Whitaker says he won't testify unless Dems withdraw subpoena threat

Acting Attorney General Matthew Whitaker is threatening to not testify before the House Judiciary Committee on Friday after Democrats on the panel voted to authorize the use of a subpoena against him if he did not attend or refused to answer certain questions.

Whitaker said in a statement Thursday that the Democratic-led panel "has deviated from historic practice and protocol and taken the unnecessary and premature step of authorizing a subpoena to the me [sic], the acting attorney general, even though I had agreed to voluntarily appear."

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"Such unprecedented action breaches our prior agreement and circumvents the constitutionally required accommodation process. Based upon today’s action, it is apparent that the Committee’s true intention is not to discuss the great work of the Department of Justice, but to create a public spectacle. Political theater is not the purpose of an oversight hearing, and I will not allow that to be the case," he said.

"Consistent with longstanding practice, I remain willing to appear to testify tomorrow, provided that the Chairman assures me that the Committee will not issue a subpoena today or tomorrow, and that the Committee will engage in good faith negotiations before taking such a step down the road.”

Whitaker gave Democrats a deadline of 6 p.m. Thursday to respond about their threat to subpoena him.

The statement came hours after the Judiciary Committee voted 23-13 along party lines to authorize a subpoena for Whitaker if he did not appear before the panel or declined to answer certain questions.

Chairman Jerrold Nadler (D-N.Y.) argued the vote on authorizing a subpoena was necessary in order to ensure that the top Justice Department official showed up and didn't rely on executive privilege to decline to answer particular questions.

“When we invite officials to testify before this committee, they have to appear. When we ask them questions, they have to provide us with answers, or provide us with a valid and clearly articulated reason to withhold certain information,” Nadler said at a business meeting Thursday morning.

“Without the threat of a subpoena, I believe it may be difficult to hold Mr. Whitaker to this standard.”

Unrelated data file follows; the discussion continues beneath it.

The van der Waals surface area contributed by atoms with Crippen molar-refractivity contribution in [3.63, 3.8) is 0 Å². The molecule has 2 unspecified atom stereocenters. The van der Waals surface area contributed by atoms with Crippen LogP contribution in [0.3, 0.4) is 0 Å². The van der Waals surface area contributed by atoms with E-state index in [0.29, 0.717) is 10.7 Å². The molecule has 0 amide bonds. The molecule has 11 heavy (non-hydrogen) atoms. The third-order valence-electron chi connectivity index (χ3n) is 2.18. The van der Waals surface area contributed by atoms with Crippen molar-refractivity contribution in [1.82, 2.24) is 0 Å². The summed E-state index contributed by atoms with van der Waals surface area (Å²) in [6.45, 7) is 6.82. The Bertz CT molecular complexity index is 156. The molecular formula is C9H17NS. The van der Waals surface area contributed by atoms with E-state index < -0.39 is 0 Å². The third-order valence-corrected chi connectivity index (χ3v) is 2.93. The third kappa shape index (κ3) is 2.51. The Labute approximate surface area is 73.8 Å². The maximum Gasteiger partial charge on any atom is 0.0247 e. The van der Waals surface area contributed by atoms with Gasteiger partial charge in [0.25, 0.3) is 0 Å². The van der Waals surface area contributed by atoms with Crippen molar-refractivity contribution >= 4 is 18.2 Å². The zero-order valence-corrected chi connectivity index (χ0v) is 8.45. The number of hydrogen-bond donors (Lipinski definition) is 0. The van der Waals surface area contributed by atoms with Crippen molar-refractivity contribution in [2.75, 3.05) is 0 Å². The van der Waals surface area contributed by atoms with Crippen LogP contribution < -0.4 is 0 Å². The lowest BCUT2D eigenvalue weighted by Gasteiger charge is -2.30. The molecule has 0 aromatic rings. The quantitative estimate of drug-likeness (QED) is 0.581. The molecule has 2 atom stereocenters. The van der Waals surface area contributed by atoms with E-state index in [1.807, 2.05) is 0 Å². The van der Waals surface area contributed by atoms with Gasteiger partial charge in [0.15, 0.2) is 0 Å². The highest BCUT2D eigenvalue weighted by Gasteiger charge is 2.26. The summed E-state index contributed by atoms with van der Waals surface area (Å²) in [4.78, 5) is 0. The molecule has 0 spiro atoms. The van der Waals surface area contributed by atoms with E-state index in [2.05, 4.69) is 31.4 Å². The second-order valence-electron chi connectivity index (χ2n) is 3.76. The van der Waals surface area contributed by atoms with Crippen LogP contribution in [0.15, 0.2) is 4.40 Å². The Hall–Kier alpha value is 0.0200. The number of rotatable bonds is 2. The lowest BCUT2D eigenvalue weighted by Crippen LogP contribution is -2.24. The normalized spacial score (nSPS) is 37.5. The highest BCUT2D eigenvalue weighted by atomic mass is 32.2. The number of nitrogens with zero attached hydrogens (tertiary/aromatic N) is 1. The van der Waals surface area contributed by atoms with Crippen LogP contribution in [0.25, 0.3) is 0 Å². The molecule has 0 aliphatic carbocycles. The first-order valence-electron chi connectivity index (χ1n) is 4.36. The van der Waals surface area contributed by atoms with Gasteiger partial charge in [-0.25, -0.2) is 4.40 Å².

Democrats are eager to press Whitaker on whether he has sought to influence special counsel Robert MuellerRobert Swan MuellerSasse: US should applaud choice of Mueller to lead Russia probe MORE’s investigation and whether he in turn provided that information to President TrumpDonald John TrumpTrump nominates Jeffrey Rosen to replace Rosenstein at DOJ McCabe says ‘it’s possible’ Trump is a Russian asset McCabe: Trump ‘undermining the role of law enforcement’ MORE. They are also eager to press the interim top cop on his decision not to recuse himself from overseeing the probe, Democratic lawmakers told The hill.

The preemptive move to authorize a subpoena signals how Democrats will aggressively pursue testimony from Trump administration officials.

“It is not meant to prevent him from invoking executive privilege, it is forcing him to make a choice: Either he invokes the privilege or he has to answer the question,” said Rep. Ted LieuTed W. LieuDem lawmakers to open probe into ‘complex web of relationships’ between NRA, Russia Kamala Harris shopping trip stirs Twitter campaign trail debate Newsom endorses Kamala Harris for president MORE (D-Calif.), a member of the Judiciary panel.

“He can’t do what numerous administration witnesses did last term, [where] they would say, ‘The White House might want to invoke this at some point in the future, therefore I am not answering the question.’ He cannot do that,” Lieu told The Hill.

 
"In a quest to score political points against the president, they authorized a preemptive subpoena, treating a voluntary witness as hostile," he said in a statement.

Updated at 1:39 p.m.